Hawaii lawmaker, police agree to prostitute sex ban
Honolulu police said during the meeting that they're OK with making it expressly illegal for officers to have sex with prostitutes
By Oskar Garcia
HONOLULU — A key Hawaii lawmaker considering an anti-prostitution bill says he and Honolulu police have agreed to get rid of a longtime exemption that allowed officers to have sex with prostitutes.
State Sen. Clayton Hee, head of the Senate Judiciary Committee, said he and police agreed at a meeting Tuesday that the exemption ran contrary to popular opinion.
Honolulu police said during the meeting that they're OK with making it expressly illegal for officers to have sex with prostitutes, as long as undercover officers can still say they'll have sex so they can make arrests.
Honolulu police spokeswoman Teresa Bell told The Associated Press that officers have never been allowed to have sex with prostitutes under departmental rules, so making it illegal won't change how officers operate.
"That's exactly what we wanted and how we've been conducting our investigations — with the verbal offer," Bell said.
Bell said Hee met with officers who submitted written and oral testimony to a House committee earlier in the legislative session.
The bill passed the House without a clause that would have made sex with prostitutes illegal for officers after police lobbied to have the language removed, arguing it would inhibit undercover investigations by giving criminals knowledge of what police can and cannot do.
At a Senate hearing last week, lawmakers and members of the public expressed outrage at the exemption after the AP reported on police officers' lobbying to keep it unchanged. Hee vowed at the hearing to make the practice illegal.
Hee said the version of the bill that moves through his committee Friday will remove sexual penetration from the police exemption from prostitution laws, leaving police with the ability to solicit sex in the course of an investigation.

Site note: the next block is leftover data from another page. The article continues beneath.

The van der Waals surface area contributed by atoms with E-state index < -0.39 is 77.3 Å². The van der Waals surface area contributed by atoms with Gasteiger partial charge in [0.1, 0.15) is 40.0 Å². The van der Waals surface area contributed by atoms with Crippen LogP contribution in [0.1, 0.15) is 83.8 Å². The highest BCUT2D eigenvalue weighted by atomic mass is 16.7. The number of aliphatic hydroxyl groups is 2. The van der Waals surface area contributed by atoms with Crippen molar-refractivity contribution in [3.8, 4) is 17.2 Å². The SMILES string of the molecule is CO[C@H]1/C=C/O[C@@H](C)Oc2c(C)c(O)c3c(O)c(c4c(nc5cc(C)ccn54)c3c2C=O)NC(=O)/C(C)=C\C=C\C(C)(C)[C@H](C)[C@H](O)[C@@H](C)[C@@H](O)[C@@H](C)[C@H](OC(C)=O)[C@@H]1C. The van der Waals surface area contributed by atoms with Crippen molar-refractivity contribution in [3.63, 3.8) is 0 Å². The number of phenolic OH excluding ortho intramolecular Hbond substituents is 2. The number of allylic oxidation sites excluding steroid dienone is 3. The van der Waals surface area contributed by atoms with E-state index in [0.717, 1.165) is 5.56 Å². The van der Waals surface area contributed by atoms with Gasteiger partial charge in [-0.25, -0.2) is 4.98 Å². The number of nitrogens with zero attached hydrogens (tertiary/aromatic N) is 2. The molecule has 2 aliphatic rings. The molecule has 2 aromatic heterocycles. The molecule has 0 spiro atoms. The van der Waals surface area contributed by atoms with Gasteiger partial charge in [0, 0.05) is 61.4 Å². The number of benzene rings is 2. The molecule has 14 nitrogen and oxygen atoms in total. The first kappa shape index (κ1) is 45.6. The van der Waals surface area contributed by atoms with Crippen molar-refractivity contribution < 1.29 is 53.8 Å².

"I suppose that in retrospect the police probably feel somewhat embarrassed about this whole situation," Hee said. "But, thankfully, the issue has been brought to light and the behavior has been addressed.
"The police support the idea that sexual penetration shall not be an exempt permitted behavior by the police in making arrests on prostitutes," Hee said. "They agree this tool is not an appropriate tool for their toolbox."
Officers who have sex with prostitutes are subject to internal investigation and, on a case-by-case basis, the possibility of being fired or suspended, Bell said. But Bell said the department did not know of any cases in recent memory in which an officer was disciplined for having sexual contact with a prostitute.
Bell said the department thought the clause they pushed to be removed from the bill was too vague.
Hawaii's current anti-prostitution law includes the exemption: "This section shall not apply to any member of a police department, a sheriff, or a law enforcement officer acting in the course and scope of duties."
The clause that was removed reads, "unless the action includes sexual penetration or sadomasochistic abuse."
Bell said the department is dedicated to working with integrity, respect and fairness and didn't want the ability to have sex with prostitutes.
"That's not something that we wanted anyway; that was just there," Bell said. "The only thing that we had a problem with was the verbal part."
Kathryn Xian, director of the Pacific Alliance to Stop Slavery, said she was surprised police agreed to changing the law.
"In all of the versions of the language, never did it exclude their ability to solicit verbally," said Xian, a candidate for Congress who drafted the language changing the exemption.
Copyright 2014 The Associated Press